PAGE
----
Vilmorin produced "The Vegetable Garden" in 1856 and it became one of the major resources for botanists and others interested in garden plants.
Some images of the carrots varieties which Vilmorin described (and were probably the original orange carrot varieties developed in Holland):
The Victorians had a recipe to destroy crickets – a paste of flour, powdered arsenic, and scraped carrots, placed near their habitations. This was developed because it was discovered that crickets were very fond of carrots. (Magazine of domestic economy, volume iv, 1839)
The Penny Satirist (London, England), Saturday, June 29, 1839; pg. 4; Issue 115, reported as follows (left)
J E Carter 1837 wrote The botanic physician, or, Family medical adviser: being an improved system, found on correct physiological principles : comprising a brief view of anatomy, physiology, pathology, hygieine [sic], or art of preserving health : a materia medica, exclusively botanical, containing a description of more than two hundred and thirty of the most valuable vegetable remedies : to which is added a dispensatory, embracing more than two hundred recipes for preparing and administering medicine : the diseases of the United States, with their symptoms, causes, cures, and means of prevention : likewise, a treatise on the diseases peculiar to women and children. (extract above right)
The value of the sugar content in carrots was becoming more recognised and
valued. The Rural Cyclopedia written by Rev John Wilson in 1847 in Edinburgh
“Communicates a thorough knowledge of farming, a general knowledge of gardening
and a very considerable knowledge of the natural sciences and of general country
affairs.” , talked about the creation of an alcoholic spirit from carrots as
shown below. Nevertheless the main use for carrots was as animal fodder and
particularly recommended as a medicine for horses, given to aid breathlessness,
chronic cough, poor skin, to expel wind and given to sick or idle horses in
place of corn. "There is none better are perhaps even as good".
By 1849 the seeds catalogues were expanding their range - Early Scarlet Horn Long Orange Fine Surrey Parsnip (!) - Hollow Crown Altringham White (for agricultural) - Catalogue of John Kernan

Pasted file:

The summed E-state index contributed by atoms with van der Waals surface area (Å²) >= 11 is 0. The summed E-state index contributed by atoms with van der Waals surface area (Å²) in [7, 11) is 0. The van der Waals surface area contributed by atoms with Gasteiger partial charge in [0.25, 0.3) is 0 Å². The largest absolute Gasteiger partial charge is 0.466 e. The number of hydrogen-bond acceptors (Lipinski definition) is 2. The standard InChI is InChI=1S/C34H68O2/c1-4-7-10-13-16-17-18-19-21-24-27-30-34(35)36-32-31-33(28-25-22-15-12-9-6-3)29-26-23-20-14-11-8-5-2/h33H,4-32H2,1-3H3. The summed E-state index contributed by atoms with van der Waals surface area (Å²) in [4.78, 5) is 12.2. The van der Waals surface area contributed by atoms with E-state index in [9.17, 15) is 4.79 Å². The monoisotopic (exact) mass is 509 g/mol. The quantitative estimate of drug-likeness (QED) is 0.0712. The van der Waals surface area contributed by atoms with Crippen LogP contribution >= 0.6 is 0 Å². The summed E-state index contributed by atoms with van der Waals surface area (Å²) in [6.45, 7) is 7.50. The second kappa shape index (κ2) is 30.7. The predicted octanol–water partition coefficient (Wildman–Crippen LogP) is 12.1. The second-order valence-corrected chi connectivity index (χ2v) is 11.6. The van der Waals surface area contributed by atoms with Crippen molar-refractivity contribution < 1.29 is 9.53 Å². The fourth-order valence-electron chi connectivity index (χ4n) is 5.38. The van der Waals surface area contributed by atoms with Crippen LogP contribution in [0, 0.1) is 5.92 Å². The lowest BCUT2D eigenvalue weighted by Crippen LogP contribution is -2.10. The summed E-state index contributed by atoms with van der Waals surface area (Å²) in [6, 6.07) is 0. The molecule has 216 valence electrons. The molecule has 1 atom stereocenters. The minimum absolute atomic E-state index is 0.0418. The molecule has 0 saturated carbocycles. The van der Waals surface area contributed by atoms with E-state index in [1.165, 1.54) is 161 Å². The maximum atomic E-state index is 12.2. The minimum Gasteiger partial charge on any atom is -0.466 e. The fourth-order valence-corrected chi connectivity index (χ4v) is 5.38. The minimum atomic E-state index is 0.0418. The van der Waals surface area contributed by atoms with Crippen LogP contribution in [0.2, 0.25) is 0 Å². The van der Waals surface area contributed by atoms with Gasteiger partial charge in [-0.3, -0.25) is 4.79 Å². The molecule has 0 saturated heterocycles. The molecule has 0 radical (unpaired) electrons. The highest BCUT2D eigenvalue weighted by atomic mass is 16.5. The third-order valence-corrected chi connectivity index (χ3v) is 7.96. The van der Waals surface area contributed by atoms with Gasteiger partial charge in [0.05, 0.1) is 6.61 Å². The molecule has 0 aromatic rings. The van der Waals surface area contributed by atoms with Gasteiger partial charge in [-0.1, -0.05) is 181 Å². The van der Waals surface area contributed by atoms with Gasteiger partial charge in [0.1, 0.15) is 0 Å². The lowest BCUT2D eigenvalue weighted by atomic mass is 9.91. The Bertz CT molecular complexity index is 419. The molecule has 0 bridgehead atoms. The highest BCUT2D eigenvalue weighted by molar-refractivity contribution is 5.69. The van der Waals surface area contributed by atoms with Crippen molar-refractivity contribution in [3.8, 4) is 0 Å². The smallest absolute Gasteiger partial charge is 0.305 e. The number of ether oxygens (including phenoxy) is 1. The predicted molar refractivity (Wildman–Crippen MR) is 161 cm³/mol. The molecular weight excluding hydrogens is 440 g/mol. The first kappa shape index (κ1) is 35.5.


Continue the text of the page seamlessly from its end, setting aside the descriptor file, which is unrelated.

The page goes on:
In 1850 Miss Leslie's "Lady's New Receipt Book" gave a useful guide for small
and large families containing directions for cooking, preserving and pickling.
1852 - A Plain Cookery Book for the Working Classes, by Charles Elmé Francatelli
No. 113. Vegetable Porridge.
1860 - "The Habits of Good Society" commented - "There are many ways of dressing potatoes and carrots, which last are a vegetable much neglected at English tables, but when quite young, and dressed with butter in the French fashion, a delicious eatable, and a preventive of jaundice, which should recommend them strongly to professional diners-out.
1861 - saw the publication of Mrs Beeton's "Book of Household Management" arguably the most famous cookery writer in British history. she writes three pages on carrots and carrot recipes, how to boil, dress, stew and slice carrots. she describes their origin, the constituent parts of carrots and advice on how to collect seeds. She said "Several species of carrots are cultivated,—the red, the yellow, and the orange. Those known as the Crecy carrots are considered the best, and are very sweet. The carrot has been classed by hygienists among flatulent vegetables, and as difficult of digestion." Here is how she describes the nutritional value. Read anl extract from Mrs Beeton's cookbook here. (pdf) (full Mrs Beeton's Book on line here)
1861 - The Cultivator, monthly journal published in the USA, for the farm and garden dedicated to agricultural and rural improvement, by Luther Tucker & Son reported - "Will it pay to raise carrots for feeding stock, is a question often asked. It don't pay, is an assertion often made. Brother farmers, it does pay, and I will tell you how. It pays in the extra amount of food raised for a given amount of land and labour. I have not failed to raise but once in 12 years, a good crop of roots, mostly carrots, and have found them to pay me better than any crop that I can raise for cattle, sheep and horses. They give very rich milk and improve butter and are a healthy food for all animals" Extract from a Carroty Exhortation - letter published in the journal. See image of the letter here.
US Civil War (1861-65) - Coffee was by far the most popular beverage in the North and South and the US Army went to great efforts to endure that soldiers always had coffee beans. However in the South coffee became almost nonexistent early in the war and substitutes had to be found, including roasting acorns, corn, dandelion roots and carrot root. None were really satisfactory. One of the most reviled rations were the small cubes of dried carrots, onions, and celery distributed to both armies. Known as desiccated vegetables, these cubes were supposed to provide a reliable and portable source of fibre and vitamins. But the soldiers regarded as little more than bird food, and soon the cubes were called by a new name: “desecrated vegetables.”